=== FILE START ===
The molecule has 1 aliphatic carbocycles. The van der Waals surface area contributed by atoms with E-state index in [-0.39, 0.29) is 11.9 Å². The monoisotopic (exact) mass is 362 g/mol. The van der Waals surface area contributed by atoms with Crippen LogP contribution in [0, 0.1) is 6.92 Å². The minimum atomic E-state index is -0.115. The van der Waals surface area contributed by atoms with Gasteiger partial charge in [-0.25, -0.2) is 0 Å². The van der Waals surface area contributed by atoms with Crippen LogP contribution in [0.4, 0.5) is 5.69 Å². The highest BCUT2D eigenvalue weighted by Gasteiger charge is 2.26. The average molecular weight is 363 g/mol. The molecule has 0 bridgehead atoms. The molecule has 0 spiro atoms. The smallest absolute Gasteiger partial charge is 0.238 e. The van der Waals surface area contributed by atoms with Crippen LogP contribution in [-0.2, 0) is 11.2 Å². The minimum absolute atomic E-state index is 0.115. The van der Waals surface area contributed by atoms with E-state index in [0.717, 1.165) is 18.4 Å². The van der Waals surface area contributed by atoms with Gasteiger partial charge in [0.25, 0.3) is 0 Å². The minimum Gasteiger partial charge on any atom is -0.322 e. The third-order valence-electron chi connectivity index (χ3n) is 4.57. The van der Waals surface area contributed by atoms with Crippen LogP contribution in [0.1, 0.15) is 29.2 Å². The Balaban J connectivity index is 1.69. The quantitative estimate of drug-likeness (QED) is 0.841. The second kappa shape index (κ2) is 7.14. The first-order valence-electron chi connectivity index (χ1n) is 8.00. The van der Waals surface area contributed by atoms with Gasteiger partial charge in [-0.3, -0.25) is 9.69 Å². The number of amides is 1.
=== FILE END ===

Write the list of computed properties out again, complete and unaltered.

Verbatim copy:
The molecule has 1 aliphatic carbocycles. The van der Waals surface area contributed by atoms with E-state index in [-0.39, 0.29) is 11.9 Å². The monoisotopic (exact) mass is 362 g/mol. The van der Waals surface area contributed by atoms with Crippen LogP contribution in [0, 0.1) is 6.92 Å². The minimum atomic E-state index is -0.115. The van der Waals surface area contributed by atoms with Gasteiger partial charge in [-0.25, -0.2) is 0 Å². The van der Waals surface area contributed by atoms with Crippen LogP contribution in [0.4, 0.5) is 5.69 Å². The highest BCUT2D eigenvalue weighted by Gasteiger charge is 2.26. The average molecular weight is 363 g/mol. The molecule has 0 bridgehead atoms. The molecule has 0 spiro atoms. The smallest absolute Gasteiger partial charge is 0.238 e. The van der Waals surface area contributed by atoms with Crippen LogP contribution in [-0.2, 0) is 11.2 Å². The minimum absolute atomic E-state index is 0.115. The van der Waals surface area contributed by atoms with E-state index in [0.717, 1.165) is 18.4 Å². The van der Waals surface area contributed by atoms with Gasteiger partial charge in [0.25, 0.3) is 0 Å². The minimum Gasteiger partial charge on any atom is -0.322 e. The third-order valence-electron chi connectivity index (χ3n) is 4.57. The van der Waals surface area contributed by atoms with Crippen LogP contribution in [0.1, 0.15) is 29.2 Å². The Balaban J connectivity index is 1.69. The quantitative estimate of drug-likeness (QED) is 0.841. The second kappa shape index (κ2) is 7.14. The first-order valence-electron chi connectivity index (χ1n) is 8.00. The van der Waals surface area contributed by atoms with Gasteiger partial charge in [-0.3, -0.25) is 9.69 Å². The number of amides is 1.